The measure had solid backing from the House GOP leadership, even though it makes smaller cuts to food stamps than they would have liked. The bill would cut about $800 million a year from the $80 billion-a-year program, or around 1 percent. The House had sought a 5 percent cut.
The legislation would continue to heavily subsidize major crops while eliminating some subsidies and shifting them toward more politically defensible insurance programs.
The House is rushing to complete work on a nearly $100 billion-a-year farm bill that would make small cuts to food stamps and continue generous subsidies for the nation's farmers.
Conservative Republicans in the House helped defeat an earlier version of the bill last summer, and some of those lawmakers hoped to do so again Wednesday, saying the $800 million in annual cuts to food stamps isn't enough. But the final version of the five-year bill has solid backing from the House GOP leadership, even though it makes smaller cuts to food stamps than they would have liked.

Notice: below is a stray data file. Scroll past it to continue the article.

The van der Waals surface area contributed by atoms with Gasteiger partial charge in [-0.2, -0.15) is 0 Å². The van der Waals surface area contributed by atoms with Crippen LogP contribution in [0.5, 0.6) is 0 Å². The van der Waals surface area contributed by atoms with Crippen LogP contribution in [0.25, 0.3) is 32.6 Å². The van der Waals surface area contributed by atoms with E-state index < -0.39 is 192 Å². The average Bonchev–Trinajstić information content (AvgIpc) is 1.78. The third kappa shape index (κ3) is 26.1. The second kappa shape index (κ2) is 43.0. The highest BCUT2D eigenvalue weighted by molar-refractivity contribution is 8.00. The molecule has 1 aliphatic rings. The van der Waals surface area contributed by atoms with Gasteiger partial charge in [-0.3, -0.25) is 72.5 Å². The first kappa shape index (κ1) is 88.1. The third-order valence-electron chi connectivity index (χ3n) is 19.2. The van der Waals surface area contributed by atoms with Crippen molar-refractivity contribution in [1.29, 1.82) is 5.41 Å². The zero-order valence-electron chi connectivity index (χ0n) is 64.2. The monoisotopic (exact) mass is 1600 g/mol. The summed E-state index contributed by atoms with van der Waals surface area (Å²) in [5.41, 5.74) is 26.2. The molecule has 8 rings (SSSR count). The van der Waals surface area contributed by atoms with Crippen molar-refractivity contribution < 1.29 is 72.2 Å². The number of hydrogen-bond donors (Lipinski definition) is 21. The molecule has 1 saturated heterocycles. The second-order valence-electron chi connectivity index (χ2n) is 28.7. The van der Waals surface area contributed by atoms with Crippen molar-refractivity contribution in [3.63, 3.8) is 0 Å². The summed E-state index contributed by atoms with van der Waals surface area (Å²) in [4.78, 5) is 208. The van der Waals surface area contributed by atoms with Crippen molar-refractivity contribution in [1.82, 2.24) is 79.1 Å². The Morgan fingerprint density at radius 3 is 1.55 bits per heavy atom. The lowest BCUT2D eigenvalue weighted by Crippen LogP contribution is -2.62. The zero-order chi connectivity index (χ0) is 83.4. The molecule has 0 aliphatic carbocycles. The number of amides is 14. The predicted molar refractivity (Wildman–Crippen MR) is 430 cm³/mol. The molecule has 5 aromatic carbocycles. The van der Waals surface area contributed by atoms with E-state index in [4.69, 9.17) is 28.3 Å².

Leaders scheduled a quick vote after the nearly 1,000-page bill was introduced Monday, giving opponents little time to build opposition.
The House Agriculture Committee chairman, Rep. Frank Lucas, R-Okla., who has been working on the bill since 2011, urged his colleagues to come together and support the bill as debate began Wednesday morning.
Earlier, he was cautiously optimistic about passage, after several years of setbacks.
"Can we create in the House a majority that is a coalition of the middle?" Lucas said Tuesday. "My gut feeling is, my reading of my colleagues, is yes."
Senate Agriculture Chairwoman Debbie Stabenow, D-Mich., was more certain, saying she was confident the votes were there in the Democratic-led Senate. That chamber was expected to take up the bill shortly after the House.